Assisted Living Food Poisoning

Avoid Food-Borne Illness When Cooking

Let’s be honest: for many of us, one of life’s greatest pleasures is preparing and eating a delicious, filling meal. As we age, cooking and cleaning can become a challenge, but that doesn’t mean we have to forgo the pleasure of producing our favorite dishes.

At Morgan Lane Assisted Living in Tea, SD, we encourage our residents to continue to bake and prepare their own food if they choose, knowing that our facility offers a meal plan for residents who are no longer interested in or able to cook for themselves. While independent living is our goal, our services are tailored to the level of care you need. Today, we’d like to provide you with a few tips on how to prevent food-borne illness in your assisted living apartment.

Seniors Are at Added Risk of Getting Sick

The CDC estimates nearly 1 in 6 Americans (or 48 million people) becomes ill (with 128,000 hospitalized) from foodborne illnesses each year. Nearly 3,000 individuals annually die from food poisoning. Because their immune systems tend to be weakened due to pre-existing conditions, senior adults are particularly vulnerable to foodborne disease.

Older individuals may also have decreased sensitivity to how food looks, tastes or smells, and miss ques that could indicate that foods have gone bad. Food safety is key in greatly reducing the number and severity of cases of food poisoning among assisted living residents.

Examples of Foodborne Pathogens

·         Botulism
·         E. coli
·         Salmonella
·         Listeria
·         Staphylococcus
·         Norovirus
·         Hepatitis A

Common Symptoms of Food Poisoning

·         Abdominal Pain and Cramps
·         Diarrhea
·         Headaches
·         Vomiting
·         Fever
·         Chills
·         Weakness and Fatigue
·         Muscle Aches

Food Handling Rules

While it requires particular attention to avoid becoming sick from contaminated food, this does not have to keep you from cooking your own meals in our retirement community, provided you follow a few basic rules:

Hygiene: Wash your hands for a half-minute or so before touching any food. Remove any rings or bracelets, which could hold pathogens or could fall off and into ingredients. In addition, senior care residents will find that wearing an apron will prevent contaminants (such as E. coli) on clothing from transferring to food and vice versa.

Clean Your Work Area: A sterile work area and clean utensils are a must when prepping meals. A simple solution of 1 tablespoon of bleach per gallon of water is sufficient for sanitizing hands and surfaces.
Avoid Cross Contamination: When prepping ingredients, use a separate cutting board and utensils for raw or undercooked meat, including poultry and fish, and store them away from other food items. Never reuse marinades and be sure to keep marinating foods in the fridge, rather than on the counter. Thaw all frozen meats in the refrigerator, and be sure to use hot, soapy water to clean up the work area and utensils when food prep is complete.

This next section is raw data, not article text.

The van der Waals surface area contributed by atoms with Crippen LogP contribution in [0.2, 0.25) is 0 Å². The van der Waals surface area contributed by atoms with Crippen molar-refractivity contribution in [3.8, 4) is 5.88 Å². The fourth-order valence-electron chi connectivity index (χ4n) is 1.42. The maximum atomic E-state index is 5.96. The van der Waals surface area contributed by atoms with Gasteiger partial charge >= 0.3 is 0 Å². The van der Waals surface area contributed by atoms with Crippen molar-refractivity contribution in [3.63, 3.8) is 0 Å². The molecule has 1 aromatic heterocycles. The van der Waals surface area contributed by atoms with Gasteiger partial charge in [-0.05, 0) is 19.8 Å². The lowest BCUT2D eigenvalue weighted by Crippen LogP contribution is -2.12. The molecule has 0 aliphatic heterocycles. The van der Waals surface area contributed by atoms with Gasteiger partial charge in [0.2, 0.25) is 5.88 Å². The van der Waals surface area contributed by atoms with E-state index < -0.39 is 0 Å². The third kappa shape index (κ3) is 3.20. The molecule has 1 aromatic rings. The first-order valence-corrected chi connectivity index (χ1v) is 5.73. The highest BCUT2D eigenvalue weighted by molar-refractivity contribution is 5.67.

Watch Temperatures: Use a meat thermometer to guarantee all meats are cooked to the proper temperature. Hot foods should be held at 140 degrees when serving, and cold foods should stay at 40 degrees or below.

Use Items Promptly: It’s easy for time to get away from us, and food we think we just bought may actually be weeks old when we get around to using it. Additionally, food items may get pushed to the back of the refrigerator and quickly forgotten. It helps to cook or freeze meat within a couple of days of bringing it home. Mark all containers with a date before putting them into the fridge or freezer.

Choose Qu­ality Groceries: When shopping for groceries, avoid packages that have tears or are leaking. If you discover you have purchased an item that has been opened, return it to the store or throw it away. Once you have opened a package, store it in an airtight container or wrapping as air speeds up spoilage.

Avoid buying cans that have been dented or otherwise damaged. If you notice rust, swelling or denting on a can, or suspect it has been stored in temperatures above 90 degrees, throw it out.

Assisted Living Care at Its Finest

Morgan Lane Assisted Living Community, your health is important to us. If you have further questions about how to reduce the chance of contracting a foodborne illness, please contact us. If you are concerned that you or your loved one is no longer capable of safely making healthy, nutritional meals, we would be happy to discuss our meal program with you.